Naturally I will avoid your photo albums: the large hole in your dorm room wall that you (drunk) and your roommates (drunker) created while playing beer pong, you at the bar with two attractively vapid girls (Who are they? But madness lies that way.) And your tagged photos: photographic evidence of pranks pulled, bathrooms passed out in, frat parties crashed.

There’s no way to know (and I won’t venture a prediction) whether these mark the end of a golden age, or are just glitches in the transition from beautiful boy to good man; for you, the best I can do is ignore them. The best I can offer you is that I’ll remember, probably much longer than you will, what you were like in these moments – before you finally developed those protective accretions (cheerful conformity on top of apathy on top of anxiety) that most people grow much sooner, but that you somehow did without for a few extra years into adulthood.

When it’s time, find me; ask me and I’ll tell you about yourself. TC mark


More From Thought Catalog

  • http://twitter.com/oscarraymundo Oscar Raymundo

    Freakin’ fantastic!

  • Crystal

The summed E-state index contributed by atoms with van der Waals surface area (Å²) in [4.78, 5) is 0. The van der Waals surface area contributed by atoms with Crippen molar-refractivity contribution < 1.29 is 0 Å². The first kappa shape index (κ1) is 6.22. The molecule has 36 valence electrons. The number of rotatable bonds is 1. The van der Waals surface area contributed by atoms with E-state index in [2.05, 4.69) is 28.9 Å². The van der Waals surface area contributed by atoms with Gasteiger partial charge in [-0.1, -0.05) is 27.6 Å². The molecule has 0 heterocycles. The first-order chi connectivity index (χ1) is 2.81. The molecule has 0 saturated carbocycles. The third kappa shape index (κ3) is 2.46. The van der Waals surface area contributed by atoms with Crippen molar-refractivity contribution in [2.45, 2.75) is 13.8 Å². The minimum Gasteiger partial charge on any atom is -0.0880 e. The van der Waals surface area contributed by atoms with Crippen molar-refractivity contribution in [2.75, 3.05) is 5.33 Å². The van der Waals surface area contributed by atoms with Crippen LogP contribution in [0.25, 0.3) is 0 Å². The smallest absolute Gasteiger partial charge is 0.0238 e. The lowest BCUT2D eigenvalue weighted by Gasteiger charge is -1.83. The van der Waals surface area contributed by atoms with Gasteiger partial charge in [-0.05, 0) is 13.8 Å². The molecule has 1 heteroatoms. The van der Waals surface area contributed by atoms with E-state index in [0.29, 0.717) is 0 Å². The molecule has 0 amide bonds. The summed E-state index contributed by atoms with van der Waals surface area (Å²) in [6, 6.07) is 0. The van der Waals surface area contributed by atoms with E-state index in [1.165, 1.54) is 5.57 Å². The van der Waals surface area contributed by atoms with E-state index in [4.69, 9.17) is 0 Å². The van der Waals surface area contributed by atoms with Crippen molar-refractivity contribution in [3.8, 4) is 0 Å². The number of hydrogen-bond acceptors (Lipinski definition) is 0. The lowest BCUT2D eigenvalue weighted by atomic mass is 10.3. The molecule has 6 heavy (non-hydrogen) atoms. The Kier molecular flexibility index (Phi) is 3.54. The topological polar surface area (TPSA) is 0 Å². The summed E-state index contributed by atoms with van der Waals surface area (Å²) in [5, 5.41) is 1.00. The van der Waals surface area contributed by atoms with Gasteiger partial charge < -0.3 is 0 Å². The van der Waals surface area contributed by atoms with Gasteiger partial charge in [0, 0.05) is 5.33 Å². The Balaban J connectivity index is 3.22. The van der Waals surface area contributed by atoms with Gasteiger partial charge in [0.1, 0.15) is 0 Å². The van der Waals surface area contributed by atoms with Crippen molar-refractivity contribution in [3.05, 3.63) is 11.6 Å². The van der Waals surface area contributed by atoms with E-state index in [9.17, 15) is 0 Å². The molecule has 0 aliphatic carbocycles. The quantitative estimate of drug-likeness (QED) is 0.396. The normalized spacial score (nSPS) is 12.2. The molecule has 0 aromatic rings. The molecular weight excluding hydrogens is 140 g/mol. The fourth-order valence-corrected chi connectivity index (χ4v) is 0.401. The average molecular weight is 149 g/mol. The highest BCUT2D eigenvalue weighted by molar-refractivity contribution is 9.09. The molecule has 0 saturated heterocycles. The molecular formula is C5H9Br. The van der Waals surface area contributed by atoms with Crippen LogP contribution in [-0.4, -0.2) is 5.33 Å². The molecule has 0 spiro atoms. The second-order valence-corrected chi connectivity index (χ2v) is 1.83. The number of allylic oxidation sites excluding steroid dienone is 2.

Incredible writing. 

  • Anonymous

    Says the silent observer, who doesn’t know when to let go.

  • Alyssa

    Gotta say, had tears in my eyes.

  • http://www.facebook.com/profile.php?id=647307612 Nina Thomas

    I liked this a lot!  It kind of makes me rethink our ‘Facebook culture’ where everyone knows exactly what everyone else is doing.  What ever happened to the good old days when we just learned things about each other?!  

    • Anonymous

      With wider horizons, come shorter attention spans. An acceptable trade-off, don’t you think?

  • Sam

    You are an EXCELLENT writer!

  • Lindsay

    this was beautifully written. it really touched a nerve with me and made me think about the alternative culture and societal norms facebook has created

  • http://mrianmbelcurry.tumblr.com/ Mr. Ian M. Belcurry

    ex fb statuses can make you cry. I did yesterday

  • http://mrianmbelcurry.tumblr.com/ Mr. Ian M. Belcurry

    ex fb statuses can make you cry. I did yesterday

  • Kgb

    On one hand, tech is a good way to keep tabs on your kids. It’s replaced digging through bedrooms looking for diaries and cigarettes. But at what point do you stop? When it hurts too much to know what they’re doing?

  • best guest

    Lovely. Really, really lovely. 

  • guest

    this just wreaks of condensation, it sounds like this guy moved on, meanwhile your trying to dismiss someone having fun in college as immaturity, as you see yourself in your ivory tower above it not having any fun chastising the object of your obsession… boom